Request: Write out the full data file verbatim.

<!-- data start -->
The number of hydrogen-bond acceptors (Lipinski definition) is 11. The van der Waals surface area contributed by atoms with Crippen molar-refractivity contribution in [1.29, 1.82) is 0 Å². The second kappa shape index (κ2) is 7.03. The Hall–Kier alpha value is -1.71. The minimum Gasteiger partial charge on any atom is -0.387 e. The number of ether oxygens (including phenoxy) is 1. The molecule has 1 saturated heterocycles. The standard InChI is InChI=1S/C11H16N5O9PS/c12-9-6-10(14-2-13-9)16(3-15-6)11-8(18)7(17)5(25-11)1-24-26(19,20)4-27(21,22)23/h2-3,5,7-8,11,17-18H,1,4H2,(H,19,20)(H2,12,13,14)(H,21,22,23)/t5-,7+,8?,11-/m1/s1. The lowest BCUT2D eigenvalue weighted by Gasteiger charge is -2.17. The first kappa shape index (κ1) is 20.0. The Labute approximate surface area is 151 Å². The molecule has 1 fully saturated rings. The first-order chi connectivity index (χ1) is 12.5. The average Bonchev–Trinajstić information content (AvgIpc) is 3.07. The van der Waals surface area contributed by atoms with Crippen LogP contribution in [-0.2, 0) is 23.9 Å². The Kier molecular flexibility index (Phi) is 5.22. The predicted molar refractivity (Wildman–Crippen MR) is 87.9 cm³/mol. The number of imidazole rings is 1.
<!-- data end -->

The number of hydrogen-bond acceptors (Lipinski definition) is 11. The van der Waals surface area contributed by atoms with Crippen molar-refractivity contribution in [1.29, 1.82) is 0 Å². The second kappa shape index (κ2) is 7.03. The Hall–Kier alpha value is -1.71. The minimum Gasteiger partial charge on any atom is -0.387 e. The number of ether oxygens (including phenoxy) is 1. The molecule has 1 saturated heterocycles. The standard InChI is InChI=1S/C11H16N5O9PS/c12-9-6-10(14-2-13-9)16(3-15-6)11-8(18)7(17)5(25-11)1-24-26(19,20)4-27(21,22)23/h2-3,5,7-8,11,17-18H,1,4H2,(H,19,20)(H2,12,13,14)(H,21,22,23)/t5-,7+,8?,11-/m1/s1. The lowest BCUT2D eigenvalue weighted by Gasteiger charge is -2.17. The first kappa shape index (κ1) is 20.0. The Labute approximate surface area is 151 Å². The molecule has 1 fully saturated rings. The first-order chi connectivity index (χ1) is 12.5. The average Bonchev–Trinajstić information content (AvgIpc) is 3.07. The van der Waals surface area contributed by atoms with Crippen LogP contribution in [-0.2, 0) is 23.9 Å². The Kier molecular flexibility index (Phi) is 5.22. The predicted molar refractivity (Wildman–Crippen MR) is 87.9 cm³/mol. The number of imidazole rings is 1.